7 Ways to Make Your Language More Transgender and Nonbinary Inclusive

7 Ways to Make Your Language More Transgender and Nonbinary Inclusive

Making the world safer through language.
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With more people becoming aware of transgender and non-binary people, there have been a lot of questions circulating online and elsewhere about how to be more inclusive. Language is very important in making a space safer for trans and non-binary individuals. With language, there is an established and built-in measure of whether a place could be safe or unsafe. If the wrong language is used, the place is unsafe and shows a lack of education on trans and non-binary issues. With the right language and education, there can be more safe spaces for trans and non-binary people to exist without feeling the need to hide their identities or feel threatened for merely existing.

1. Use singular they for people whose pronouns you don't know, people who use those pronouns, and stop using him/her.


One of the most common, and often cluttered, phrases I hear when people try to talk about a person whose gender is unknown is he/she, him/her, (s)he. This is not only clunky and annoying to say, but ignores the fact that not everyone uses those pronouns or identifies as a man or a woman. When you say he/she you're really forgetting part of the population and making a lot of assumptions about people you don't know. This also goes for assuming a stranger's gender -- how someone presents isn't an indication of the gender they are or the pronouns they use. By assuming, you're misgendering someone before you even know them, when it is totally easy to use them, where you are assuming nothing. Singular they has been in use for hundreds of years. Using it will declutter language and create an environment in the world that allows for transgender and non-binary people to not be misgendered.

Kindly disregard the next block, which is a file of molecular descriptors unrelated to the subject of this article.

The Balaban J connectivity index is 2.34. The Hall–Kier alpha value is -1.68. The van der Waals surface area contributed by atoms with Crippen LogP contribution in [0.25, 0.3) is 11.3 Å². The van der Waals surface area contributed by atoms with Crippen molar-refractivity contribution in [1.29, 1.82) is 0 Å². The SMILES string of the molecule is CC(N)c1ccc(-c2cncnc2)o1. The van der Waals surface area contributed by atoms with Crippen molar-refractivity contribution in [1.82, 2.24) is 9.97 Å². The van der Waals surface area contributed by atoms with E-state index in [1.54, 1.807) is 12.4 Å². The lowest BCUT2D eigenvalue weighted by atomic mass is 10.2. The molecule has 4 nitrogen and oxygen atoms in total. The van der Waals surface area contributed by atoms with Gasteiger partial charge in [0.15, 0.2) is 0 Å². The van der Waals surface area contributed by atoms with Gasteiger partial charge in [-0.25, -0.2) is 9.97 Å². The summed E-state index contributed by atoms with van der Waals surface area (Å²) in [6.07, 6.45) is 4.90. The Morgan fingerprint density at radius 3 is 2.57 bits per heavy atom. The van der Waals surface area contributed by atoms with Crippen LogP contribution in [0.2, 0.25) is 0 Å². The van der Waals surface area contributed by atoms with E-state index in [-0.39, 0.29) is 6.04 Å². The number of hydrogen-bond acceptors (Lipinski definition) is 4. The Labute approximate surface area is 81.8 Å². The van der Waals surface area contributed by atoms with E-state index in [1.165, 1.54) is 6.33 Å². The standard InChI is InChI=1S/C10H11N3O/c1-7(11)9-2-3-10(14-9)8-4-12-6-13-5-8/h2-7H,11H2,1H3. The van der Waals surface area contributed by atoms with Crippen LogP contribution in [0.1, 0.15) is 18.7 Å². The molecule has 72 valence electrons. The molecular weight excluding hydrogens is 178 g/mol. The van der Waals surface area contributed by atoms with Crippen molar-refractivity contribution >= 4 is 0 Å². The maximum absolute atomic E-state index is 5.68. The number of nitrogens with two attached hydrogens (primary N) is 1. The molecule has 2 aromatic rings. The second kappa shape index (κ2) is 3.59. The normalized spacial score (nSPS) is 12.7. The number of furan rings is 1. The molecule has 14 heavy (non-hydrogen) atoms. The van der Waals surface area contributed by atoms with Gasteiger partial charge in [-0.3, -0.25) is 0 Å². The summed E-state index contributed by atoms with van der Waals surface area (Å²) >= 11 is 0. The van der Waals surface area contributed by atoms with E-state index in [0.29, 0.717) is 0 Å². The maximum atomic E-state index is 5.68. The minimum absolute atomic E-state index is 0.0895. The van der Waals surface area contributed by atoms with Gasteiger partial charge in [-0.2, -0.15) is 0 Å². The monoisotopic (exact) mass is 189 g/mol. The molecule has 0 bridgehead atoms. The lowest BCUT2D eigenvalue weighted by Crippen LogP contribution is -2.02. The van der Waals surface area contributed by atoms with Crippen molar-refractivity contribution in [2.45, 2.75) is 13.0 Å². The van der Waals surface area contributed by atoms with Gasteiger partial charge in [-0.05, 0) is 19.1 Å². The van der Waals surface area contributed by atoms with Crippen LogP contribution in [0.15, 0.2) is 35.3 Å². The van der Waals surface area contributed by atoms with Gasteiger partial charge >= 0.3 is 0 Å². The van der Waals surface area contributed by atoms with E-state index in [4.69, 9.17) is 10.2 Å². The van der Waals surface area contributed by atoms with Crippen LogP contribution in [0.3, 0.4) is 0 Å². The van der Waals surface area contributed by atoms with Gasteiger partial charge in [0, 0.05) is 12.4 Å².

Source: genderqueerid.com

2. Stop using the words "opposite sex" or "both sexes" or "opposite gender" or "both genders".


Not only is this language erasing of transgender people outside the binary, but it is also erasing intersex people. The idea of the opposite of gender or sex, first of all, makes no sense. There is no opposite when it comes to biology, and since there are more than two sexes and more than two genders, there can be no opposite and no both (both implies two). Replace this language with all sexes or all genders and just get rid of the idea of opposite gender or sex from your mind and vocabulary entirely.